5. Comments  DarkKnightH20   |  Wednesday, 02 June 2010 at 3:23 PM

      Hi and thanks for the comment! Sounds pretty rough. Do you have a dynamic IP address or a static one? If your IP doesn’t change, then you can easily be targeted. Some IRC servers offer privacy options built-in to the server itself where you simply write “/mode $nick +x” (substituting “$nick” with your nick) to hide your IP address. This on top of a secure BNC helps tremendously. I know that QuakeNet has this feature, but have never used ausnet so it may not have such a feature. If your BNC was hacked into, I’d suggest finding another BNC service elsewhere. Some people find free hosting for such services and setup their own personal BNC through such. Others use proxies pure proxies, as you mentioned. If you’d like to go through proxies, find high anonymity proxies through online proxy lists (opposed to transparent ones that don’t hide IPs) and run them through a proxy scanner to see which ones really work and which ones don’t.

      As for the comment about hacking infected computers, that means that the user who is infected likely does not update their system with security patches and therefore may possibly be hacked again easily (this is a big variable though, since the user infected could easily patch their system after being infected). On a side note, be sure to use highly secure passwords on any account you’re using in case the attacker simply password cracked your information. Good luck!

    6. Comments  sarah lee   |  Wednesday, 02 June 2010 at 4:01 PM

      thanks for reply. yes i do have dynamic but they’ve ddossed me 3 times now on. i use //mode $me +x on mirc which i think is maybe similar to the ‘/mode $nick +x’ that you mentioned but obviously it isn’t good enough. im assuming now that the bnc is not secure enough considering they have the capability to hack into it, the password was very random and im not sure what password cracking involves.. how exactly does hosting work? and how affective are proxies against hackers? some proxies are also not allowed to be used on irc servers. I’m just trying to do my research on finding something completely secure and that can prevent my ip from being found and having the same recurring issue.

    7. Comments  DarkKnightH20   |  Wednesday, 02 June 2010 at 4:21 PM

      There are services that offer secure shell hosting, which can be used to host your own private BNC. I don’t know of any off the top of my head, but run in to them from time to time. The mode $me mode $nick are identical. If you use mIRC, they specifically recommend SOCK proxies, which are harder to find, but HTTP proxies work too.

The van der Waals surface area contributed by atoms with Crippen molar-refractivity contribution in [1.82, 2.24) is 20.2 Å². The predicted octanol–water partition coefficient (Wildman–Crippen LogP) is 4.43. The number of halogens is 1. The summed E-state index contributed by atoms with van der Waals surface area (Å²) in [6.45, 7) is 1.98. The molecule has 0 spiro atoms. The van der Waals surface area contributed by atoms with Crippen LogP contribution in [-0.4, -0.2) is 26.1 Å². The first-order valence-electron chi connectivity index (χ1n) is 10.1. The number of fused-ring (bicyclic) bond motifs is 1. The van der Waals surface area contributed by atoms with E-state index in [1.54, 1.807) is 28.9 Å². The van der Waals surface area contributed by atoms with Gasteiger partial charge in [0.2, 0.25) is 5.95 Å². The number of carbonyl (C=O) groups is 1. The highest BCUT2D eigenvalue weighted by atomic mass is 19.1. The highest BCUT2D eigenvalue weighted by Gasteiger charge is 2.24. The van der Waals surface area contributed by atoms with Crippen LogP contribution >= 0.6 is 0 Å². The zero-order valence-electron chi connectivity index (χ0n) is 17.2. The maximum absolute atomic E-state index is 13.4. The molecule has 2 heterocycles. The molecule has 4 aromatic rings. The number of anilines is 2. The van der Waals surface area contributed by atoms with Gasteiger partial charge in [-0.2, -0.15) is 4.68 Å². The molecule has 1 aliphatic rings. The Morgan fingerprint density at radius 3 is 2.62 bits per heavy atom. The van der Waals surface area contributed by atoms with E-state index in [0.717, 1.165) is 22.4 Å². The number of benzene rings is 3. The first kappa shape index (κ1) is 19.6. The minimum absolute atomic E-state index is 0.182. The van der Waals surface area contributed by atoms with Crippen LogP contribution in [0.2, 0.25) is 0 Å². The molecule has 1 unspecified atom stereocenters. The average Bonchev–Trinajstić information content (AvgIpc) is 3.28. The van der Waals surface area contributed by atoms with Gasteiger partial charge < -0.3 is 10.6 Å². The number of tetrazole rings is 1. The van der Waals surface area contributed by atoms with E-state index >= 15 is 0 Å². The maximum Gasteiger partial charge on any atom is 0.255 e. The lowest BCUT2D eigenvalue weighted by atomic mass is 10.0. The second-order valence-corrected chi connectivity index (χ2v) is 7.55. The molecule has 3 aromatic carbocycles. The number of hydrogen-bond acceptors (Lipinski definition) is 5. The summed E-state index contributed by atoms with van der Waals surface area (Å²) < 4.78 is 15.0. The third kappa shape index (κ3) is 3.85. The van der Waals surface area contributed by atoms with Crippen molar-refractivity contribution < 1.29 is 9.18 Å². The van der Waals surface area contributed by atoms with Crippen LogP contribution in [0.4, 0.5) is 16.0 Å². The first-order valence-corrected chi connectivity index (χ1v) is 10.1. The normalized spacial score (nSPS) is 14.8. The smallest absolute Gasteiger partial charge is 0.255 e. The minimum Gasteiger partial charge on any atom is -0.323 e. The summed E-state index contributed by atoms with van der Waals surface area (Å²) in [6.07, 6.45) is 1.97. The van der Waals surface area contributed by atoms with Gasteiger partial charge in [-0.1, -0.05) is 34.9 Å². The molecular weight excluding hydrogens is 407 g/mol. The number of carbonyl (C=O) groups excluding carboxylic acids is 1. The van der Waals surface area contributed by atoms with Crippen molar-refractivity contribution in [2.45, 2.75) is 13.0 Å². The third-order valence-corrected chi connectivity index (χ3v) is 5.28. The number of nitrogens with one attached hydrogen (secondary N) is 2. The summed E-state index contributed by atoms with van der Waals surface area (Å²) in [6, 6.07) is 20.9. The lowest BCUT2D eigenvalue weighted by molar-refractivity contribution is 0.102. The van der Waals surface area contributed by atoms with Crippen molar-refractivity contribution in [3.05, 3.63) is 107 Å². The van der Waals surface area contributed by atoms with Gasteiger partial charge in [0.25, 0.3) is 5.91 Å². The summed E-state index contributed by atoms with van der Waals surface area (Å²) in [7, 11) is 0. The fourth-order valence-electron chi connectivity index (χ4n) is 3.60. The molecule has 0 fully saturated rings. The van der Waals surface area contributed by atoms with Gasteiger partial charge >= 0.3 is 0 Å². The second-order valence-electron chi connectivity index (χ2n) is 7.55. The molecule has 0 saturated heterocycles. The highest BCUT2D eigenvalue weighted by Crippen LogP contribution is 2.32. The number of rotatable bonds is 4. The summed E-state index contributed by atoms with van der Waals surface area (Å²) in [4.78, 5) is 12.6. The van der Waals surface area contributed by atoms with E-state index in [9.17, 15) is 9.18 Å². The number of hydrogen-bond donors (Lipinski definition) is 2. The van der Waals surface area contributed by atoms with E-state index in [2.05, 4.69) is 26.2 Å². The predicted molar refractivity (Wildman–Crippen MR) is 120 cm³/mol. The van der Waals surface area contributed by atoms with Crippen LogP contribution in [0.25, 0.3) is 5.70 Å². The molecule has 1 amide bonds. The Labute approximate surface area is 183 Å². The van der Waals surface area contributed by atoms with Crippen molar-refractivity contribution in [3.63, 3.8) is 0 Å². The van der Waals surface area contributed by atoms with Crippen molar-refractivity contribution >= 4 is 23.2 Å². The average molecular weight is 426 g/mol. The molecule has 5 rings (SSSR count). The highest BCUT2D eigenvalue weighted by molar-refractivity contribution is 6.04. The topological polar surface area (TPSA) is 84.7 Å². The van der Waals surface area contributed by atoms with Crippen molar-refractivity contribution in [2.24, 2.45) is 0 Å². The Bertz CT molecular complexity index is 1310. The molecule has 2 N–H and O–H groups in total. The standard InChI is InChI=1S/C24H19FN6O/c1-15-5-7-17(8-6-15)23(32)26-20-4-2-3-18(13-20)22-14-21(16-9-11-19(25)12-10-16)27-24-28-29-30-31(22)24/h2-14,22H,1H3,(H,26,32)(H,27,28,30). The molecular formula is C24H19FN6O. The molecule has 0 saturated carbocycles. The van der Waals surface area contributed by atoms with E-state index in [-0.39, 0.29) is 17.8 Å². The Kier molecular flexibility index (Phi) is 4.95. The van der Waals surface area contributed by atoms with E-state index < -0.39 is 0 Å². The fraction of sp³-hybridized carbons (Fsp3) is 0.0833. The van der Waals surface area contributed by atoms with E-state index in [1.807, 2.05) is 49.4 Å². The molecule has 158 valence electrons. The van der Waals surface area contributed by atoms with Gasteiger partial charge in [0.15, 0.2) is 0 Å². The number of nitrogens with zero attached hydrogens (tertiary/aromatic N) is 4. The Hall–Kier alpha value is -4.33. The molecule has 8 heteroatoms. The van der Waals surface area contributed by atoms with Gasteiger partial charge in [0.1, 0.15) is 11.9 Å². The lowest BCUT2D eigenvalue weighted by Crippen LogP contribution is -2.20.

When is it that you type in the /mode $nick +x command? Do you have a script that automatically does it for you? The reason I ask is because commonly what happens is people have “auto join” enabled so that when they login, they immediately join the room they’re interested in, and unfortunately that usually occurs before the +x privacy is activated, thus allowing everyone to see your information unmasked. For that reason, it’s best to ensure the +x is enabled far before the auto joining of a specific channel.

      Proxies can be very effective on IRC if they’re NOT transparent. You’ll be masked instantly just like a BNC. A combination of both would be even more effective if you can find a secure place to setup a BNC and use a well-made BNC script. Here’s some information on both host masking (which you do already) and setting up a proxy with mIRC–

      I should have mentioned this earlier — but do you have DCC enabled? If so, disable it immediately. Disable both DCC chat and DCC file sending, as they can be used to grab your IP address. Hope that helps! If not, sorry I’m not being very helpful, as I’ve never run into the issue myself. Are you positive that you’re not infected with anything like a keylogger as well? Just thought I’d ask.

    8. Comments  sarah lee   |  Thursday, 03 June 2010 at 4:20 AM

      i did have dcc and dcc filesharing enalbed, i have now disabled that. i am well protected against Attacks, but i am sure this person is getting my ip from mIRC client, if i use a proxy, does this mean hi will not be able to get my ip or my proxy ip?
      also if he does somehow get my proxy ip and decide to ddos it will this effect me and will i have to change my proxy ip again?
      as long as i can stop this person from getting my ip then i shouldnt have a problem.

    9. Comments  DarkKnightH20   |  Thursday, 03 June 2010 at 2:29 PM

      If you use a proxy that has high anonymity, then the person will get the IP address of the proxy rather than yours (if the person manages to get your IP at all that is). If the proxy does end up getting DDoSed, the proxy will be the one taking the damage instead of you, since the entirety of the botnet will be focused on flooding packets to the proxy specifically and not your IP. The proxy *could* go down if the attack is heavy enough, in which case you would disconnect from mIRC because the proxy can no longer handle the legitimate data you’re sending. Your connection would still remain in tact though, which is the important part 🙂 Unfortunately, it does mean you’d have to switch to another proxy if that is the case, or wait for it to go back up.

    10. Comments  V.H.   |  Wednesday, 23 March 2011 at 12:57 PM

      Good writing and good article!!